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Is your marketing too shallow?

Today’s consumers are weary of obvious salesy rhetoric and ignore a majority of the bazillion ads they encounter every day. And as the recession wears on and unemployment rates remain high, many are reevaluating their life choices, turning from materialistic interests and seeking deeper meaning for greater satisfaction.

Some companies are acknowledging this search for meaning and are finding creative ways to provide greater value in their marketing. The marketing itself is improving consumers’ lives by helping them meet deeper needs while helping to enhance the brand name.

Are consumers in general more “enlightened” than in previous generations? You wouldn’t know if by watching “Bridezillas,” but there are signs that consumers are more evolved than we give them credit for. It’s obvious, for example, that green living is no longer just a grassroots movement but a corporate mission for most companies. And a recent study shows that volunteerism is on the rise.

The drive to find greater personal fulfillment by many in the population was acknowledged decades ago by humanistic psychologist Abraham Maslow (1908-1970). Maslow defined five levels of human needs that range from the very basic to very high-level. In a nutshell, the five levels are:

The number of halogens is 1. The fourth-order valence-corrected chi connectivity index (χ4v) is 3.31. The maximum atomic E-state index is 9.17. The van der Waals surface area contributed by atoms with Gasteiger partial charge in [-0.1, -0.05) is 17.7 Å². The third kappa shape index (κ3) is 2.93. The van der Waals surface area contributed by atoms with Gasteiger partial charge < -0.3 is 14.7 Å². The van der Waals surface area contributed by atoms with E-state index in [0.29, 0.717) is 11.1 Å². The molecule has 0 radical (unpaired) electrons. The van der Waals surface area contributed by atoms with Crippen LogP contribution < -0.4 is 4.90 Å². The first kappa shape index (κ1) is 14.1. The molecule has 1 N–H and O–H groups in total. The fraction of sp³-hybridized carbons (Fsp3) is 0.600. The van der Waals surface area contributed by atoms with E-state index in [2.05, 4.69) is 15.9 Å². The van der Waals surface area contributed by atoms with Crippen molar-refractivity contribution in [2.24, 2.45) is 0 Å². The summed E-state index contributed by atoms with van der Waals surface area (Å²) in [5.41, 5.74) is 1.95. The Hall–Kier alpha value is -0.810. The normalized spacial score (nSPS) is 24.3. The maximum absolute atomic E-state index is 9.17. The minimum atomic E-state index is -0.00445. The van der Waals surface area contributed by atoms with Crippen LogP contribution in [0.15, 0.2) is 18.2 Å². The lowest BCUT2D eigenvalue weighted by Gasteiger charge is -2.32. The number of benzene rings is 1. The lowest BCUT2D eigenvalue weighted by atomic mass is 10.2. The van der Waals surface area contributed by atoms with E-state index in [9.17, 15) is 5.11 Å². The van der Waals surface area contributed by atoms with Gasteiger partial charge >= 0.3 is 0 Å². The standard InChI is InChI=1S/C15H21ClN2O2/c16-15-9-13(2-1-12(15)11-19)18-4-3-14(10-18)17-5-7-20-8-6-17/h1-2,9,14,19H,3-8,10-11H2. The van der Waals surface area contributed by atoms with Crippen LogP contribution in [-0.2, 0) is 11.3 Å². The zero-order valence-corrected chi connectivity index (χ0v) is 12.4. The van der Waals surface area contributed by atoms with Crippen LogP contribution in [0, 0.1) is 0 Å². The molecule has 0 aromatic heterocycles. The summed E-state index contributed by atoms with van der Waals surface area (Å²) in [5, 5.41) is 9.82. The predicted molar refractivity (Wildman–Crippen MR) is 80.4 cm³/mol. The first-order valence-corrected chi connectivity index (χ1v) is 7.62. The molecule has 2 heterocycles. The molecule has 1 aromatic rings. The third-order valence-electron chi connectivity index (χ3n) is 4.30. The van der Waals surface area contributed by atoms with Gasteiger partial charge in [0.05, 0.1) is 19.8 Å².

1. Physiological. Needs that are basic to survival, such as water, air, food and sleep
  2. Security. Needs for safety and security, including steady employment, safe neighborhoods, health care insurance, shelter
  3. Social. Needs for belonging, love and affection
  4. Esteem. Needs for things that reflect personal worth, social recognition, accomplishment
  5. Self-actualizing.* Needs for pursuing personal growth and fulfilling one’s potential

*”What a man can be, he must be. This need we may call self-actualization…It refers to the desire for self-fulfillment, namely, to the tendency for him to become actualized in what he is potentially. This tendency might be phrased as the desire to become more and more what one is, to become everything that one is capable of becoming.”

- Abraham Maslow, “A Theory of Human Motivation,” Psychological Review 50, 370-96

This hierarchy is brought into a marketing context in a new book due to be released in October 2009. Written by Bob Gilbreath, “The Next Revolution in Marketing: Connect with Your Customers by Marketing with Meaning” encourages marketers to be aware of the different need levels of our audiences and offer value in our marketing to help fulfill them. Gilbreath created a three-tiered marketing hierarchy (yes, another hierarchy) loosely based on Maslow’s.  

Level 1: solution marketing adds value to those seeking to fulfill more basic needs. Such marketing efforts could include money-saving coupons, rebates and rewards programs.

Level 2: connection marketing delivers value to those seeking more social or creative expression and corresponds to Maslow’s middle category.

Level 3: achievement marketing is aligned with Maslow’s peak level of self-actualization and seeks to empower people to improve their own lives or communities. Gilbreath points to a few campaigns, such as Home Depot’s home improvement training, Abbot Nutrition’s online diabetes management tool and Dove Soap’s Campaign for Real Beauty, that help enhance people’s lives while subtly promoting their brand.

Consumers are looking for something worthwhile. If your marketing is offering something worthwhile, chances are good they’ll pay better attention.

- LuAnne Speeter

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